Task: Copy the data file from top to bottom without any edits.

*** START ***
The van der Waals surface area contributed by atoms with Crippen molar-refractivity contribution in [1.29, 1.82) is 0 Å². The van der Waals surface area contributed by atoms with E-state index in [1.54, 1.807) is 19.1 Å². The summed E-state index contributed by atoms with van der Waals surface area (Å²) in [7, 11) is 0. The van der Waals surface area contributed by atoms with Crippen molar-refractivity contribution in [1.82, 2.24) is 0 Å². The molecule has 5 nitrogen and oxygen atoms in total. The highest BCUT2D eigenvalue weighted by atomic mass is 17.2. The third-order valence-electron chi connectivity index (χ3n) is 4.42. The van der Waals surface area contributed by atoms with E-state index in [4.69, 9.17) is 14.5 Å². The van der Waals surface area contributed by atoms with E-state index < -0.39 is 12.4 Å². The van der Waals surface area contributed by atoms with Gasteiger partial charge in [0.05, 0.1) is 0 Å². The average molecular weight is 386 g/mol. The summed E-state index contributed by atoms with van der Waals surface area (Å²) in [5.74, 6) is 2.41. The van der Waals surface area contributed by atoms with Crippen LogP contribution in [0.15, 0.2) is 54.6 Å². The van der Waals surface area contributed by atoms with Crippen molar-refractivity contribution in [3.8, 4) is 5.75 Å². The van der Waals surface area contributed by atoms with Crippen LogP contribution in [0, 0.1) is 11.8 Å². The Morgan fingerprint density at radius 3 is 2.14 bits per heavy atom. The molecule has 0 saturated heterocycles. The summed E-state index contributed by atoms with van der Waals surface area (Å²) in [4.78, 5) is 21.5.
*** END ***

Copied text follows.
The van der Waals surface area contributed by atoms with Crippen molar-refractivity contribution in [1.29, 1.82) is 0 Å². The van der Waals surface area contributed by atoms with E-state index in [1.54, 1.807) is 19.1 Å². The summed E-state index contributed by atoms with van der Waals surface area (Å²) in [7, 11) is 0. The van der Waals surface area contributed by atoms with Crippen molar-refractivity contribution in [1.82, 2.24) is 0 Å². The molecule has 5 nitrogen and oxygen atoms in total. The highest BCUT2D eigenvalue weighted by atomic mass is 17.2. The third-order valence-electron chi connectivity index (χ3n) is 4.42. The van der Waals surface area contributed by atoms with E-state index in [4.69, 9.17) is 14.5 Å². The van der Waals surface area contributed by atoms with E-state index < -0.39 is 12.4 Å². The van der Waals surface area contributed by atoms with Gasteiger partial charge in [0.05, 0.1) is 0 Å². The average molecular weight is 386 g/mol. The summed E-state index contributed by atoms with van der Waals surface area (Å²) in [5.74, 6) is 2.41. The van der Waals surface area contributed by atoms with Crippen LogP contribution in [0.15, 0.2) is 54.6 Å². The van der Waals surface area contributed by atoms with Crippen molar-refractivity contribution in [3.8, 4) is 5.75 Å². The van der Waals surface area contributed by atoms with Crippen LogP contribution in [0, 0.1) is 11.8 Å². The Morgan fingerprint density at radius 3 is 2.14 bits per heavy atom. The molecule has 0 saturated heterocycles. The summed E-state index contributed by atoms with van der Waals surface area (Å²) in [4.78, 5) is 21.5.